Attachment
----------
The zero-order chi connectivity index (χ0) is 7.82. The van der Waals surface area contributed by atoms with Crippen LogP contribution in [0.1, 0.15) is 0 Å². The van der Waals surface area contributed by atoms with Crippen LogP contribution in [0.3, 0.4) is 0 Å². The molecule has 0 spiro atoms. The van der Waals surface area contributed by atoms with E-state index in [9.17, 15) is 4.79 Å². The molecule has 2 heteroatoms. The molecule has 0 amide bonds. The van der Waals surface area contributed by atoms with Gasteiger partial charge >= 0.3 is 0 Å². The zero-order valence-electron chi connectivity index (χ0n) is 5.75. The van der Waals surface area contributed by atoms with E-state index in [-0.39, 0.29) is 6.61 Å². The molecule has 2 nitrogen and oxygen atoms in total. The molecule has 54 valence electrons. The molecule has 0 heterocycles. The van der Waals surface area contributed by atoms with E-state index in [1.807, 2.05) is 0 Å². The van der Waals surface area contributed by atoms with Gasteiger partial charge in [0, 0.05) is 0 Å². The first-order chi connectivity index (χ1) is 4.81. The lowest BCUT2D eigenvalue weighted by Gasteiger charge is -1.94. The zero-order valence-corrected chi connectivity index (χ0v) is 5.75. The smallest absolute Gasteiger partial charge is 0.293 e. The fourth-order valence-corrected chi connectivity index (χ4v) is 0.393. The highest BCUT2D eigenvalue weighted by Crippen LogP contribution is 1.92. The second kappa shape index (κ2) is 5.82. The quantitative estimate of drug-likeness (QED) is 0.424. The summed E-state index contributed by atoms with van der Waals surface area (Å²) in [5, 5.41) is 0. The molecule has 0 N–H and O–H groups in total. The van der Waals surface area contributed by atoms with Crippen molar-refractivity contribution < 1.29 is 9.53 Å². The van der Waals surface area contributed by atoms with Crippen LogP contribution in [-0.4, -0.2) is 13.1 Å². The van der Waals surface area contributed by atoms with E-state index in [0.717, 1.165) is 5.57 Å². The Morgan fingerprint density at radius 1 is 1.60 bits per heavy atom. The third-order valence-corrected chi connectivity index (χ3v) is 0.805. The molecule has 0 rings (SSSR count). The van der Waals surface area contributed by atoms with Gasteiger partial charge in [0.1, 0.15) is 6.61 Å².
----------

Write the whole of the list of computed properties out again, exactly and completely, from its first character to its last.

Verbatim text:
The zero-order chi connectivity index (χ0) is 7.82. The van der Waals surface area contributed by atoms with Crippen LogP contribution in [0.1, 0.15) is 0 Å². The van der Waals surface area contributed by atoms with Crippen LogP contribution in [0.3, 0.4) is 0 Å². The molecule has 0 spiro atoms. The van der Waals surface area contributed by atoms with E-state index in [9.17, 15) is 4.79 Å². The molecule has 2 heteroatoms. The molecule has 0 amide bonds. The van der Waals surface area contributed by atoms with Gasteiger partial charge >= 0.3 is 0 Å². The zero-order valence-electron chi connectivity index (χ0n) is 5.75. The van der Waals surface area contributed by atoms with E-state index in [-0.39, 0.29) is 6.61 Å². The molecule has 2 nitrogen and oxygen atoms in total. The molecule has 54 valence electrons. The molecule has 0 heterocycles. The van der Waals surface area contributed by atoms with E-state index in [1.807, 2.05) is 0 Å². The van der Waals surface area contributed by atoms with Gasteiger partial charge in [0, 0.05) is 0 Å². The first-order chi connectivity index (χ1) is 4.81. The lowest BCUT2D eigenvalue weighted by Gasteiger charge is -1.94. The zero-order valence-corrected chi connectivity index (χ0v) is 5.75. The smallest absolute Gasteiger partial charge is 0.293 e. The fourth-order valence-corrected chi connectivity index (χ4v) is 0.393. The highest BCUT2D eigenvalue weighted by Crippen LogP contribution is 1.92. The second kappa shape index (κ2) is 5.82. The quantitative estimate of drug-likeness (QED) is 0.424. The summed E-state index contributed by atoms with van der Waals surface area (Å²) in [5, 5.41) is 0. The molecule has 0 N–H and O–H groups in total. The van der Waals surface area contributed by atoms with Crippen molar-refractivity contribution < 1.29 is 9.53 Å². The van der Waals surface area contributed by atoms with Crippen LogP contribution in [-0.4, -0.2) is 13.1 Å². The van der Waals surface area contributed by atoms with E-state index in [0.717, 1.165) is 5.57 Å². The Morgan fingerprint density at radius 1 is 1.60 bits per heavy atom. The third-order valence-corrected chi connectivity index (χ3v) is 0.805. The molecule has 0 rings (SSSR count). The van der Waals surface area contributed by atoms with Gasteiger partial charge in [0.1, 0.15) is 6.61 Å².